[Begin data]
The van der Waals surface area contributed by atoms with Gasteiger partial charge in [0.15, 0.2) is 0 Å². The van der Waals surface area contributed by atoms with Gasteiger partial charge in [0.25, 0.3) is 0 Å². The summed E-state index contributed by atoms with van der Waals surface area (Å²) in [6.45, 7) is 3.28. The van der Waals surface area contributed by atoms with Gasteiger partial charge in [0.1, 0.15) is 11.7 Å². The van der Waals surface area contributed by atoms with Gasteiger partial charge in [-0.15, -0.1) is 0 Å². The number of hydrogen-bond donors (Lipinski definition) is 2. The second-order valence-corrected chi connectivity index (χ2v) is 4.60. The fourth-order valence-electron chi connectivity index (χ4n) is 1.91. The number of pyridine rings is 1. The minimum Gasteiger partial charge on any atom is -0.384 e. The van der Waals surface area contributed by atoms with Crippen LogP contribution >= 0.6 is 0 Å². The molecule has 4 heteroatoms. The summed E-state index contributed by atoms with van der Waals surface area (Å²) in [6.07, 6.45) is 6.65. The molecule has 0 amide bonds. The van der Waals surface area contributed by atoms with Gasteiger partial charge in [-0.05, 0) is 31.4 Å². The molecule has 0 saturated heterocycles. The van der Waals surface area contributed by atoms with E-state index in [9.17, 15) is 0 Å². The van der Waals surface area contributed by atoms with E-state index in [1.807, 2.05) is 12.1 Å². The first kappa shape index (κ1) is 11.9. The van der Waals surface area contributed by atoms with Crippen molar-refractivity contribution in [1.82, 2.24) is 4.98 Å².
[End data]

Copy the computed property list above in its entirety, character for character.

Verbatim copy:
The van der Waals surface area contributed by atoms with Gasteiger partial charge in [0.15, 0.2) is 0 Å². The van der Waals surface area contributed by atoms with Gasteiger partial charge in [0.25, 0.3) is 0 Å². The summed E-state index contributed by atoms with van der Waals surface area (Å²) in [6.45, 7) is 3.28. The van der Waals surface area contributed by atoms with Gasteiger partial charge in [0.1, 0.15) is 11.7 Å². The van der Waals surface area contributed by atoms with Gasteiger partial charge in [-0.15, -0.1) is 0 Å². The number of hydrogen-bond donors (Lipinski definition) is 2. The second-order valence-corrected chi connectivity index (χ2v) is 4.60. The fourth-order valence-electron chi connectivity index (χ4n) is 1.91. The number of pyridine rings is 1. The minimum Gasteiger partial charge on any atom is -0.384 e. The van der Waals surface area contributed by atoms with Crippen LogP contribution >= 0.6 is 0 Å². The molecule has 4 heteroatoms. The summed E-state index contributed by atoms with van der Waals surface area (Å²) in [6.07, 6.45) is 6.65. The molecule has 0 amide bonds. The van der Waals surface area contributed by atoms with Gasteiger partial charge in [-0.05, 0) is 31.4 Å². The molecule has 0 saturated heterocycles. The van der Waals surface area contributed by atoms with E-state index in [9.17, 15) is 0 Å². The van der Waals surface area contributed by atoms with E-state index in [1.807, 2.05) is 12.1 Å². The first kappa shape index (κ1) is 11.9. The van der Waals surface area contributed by atoms with Crippen molar-refractivity contribution in [1.82, 2.24) is 4.98 Å².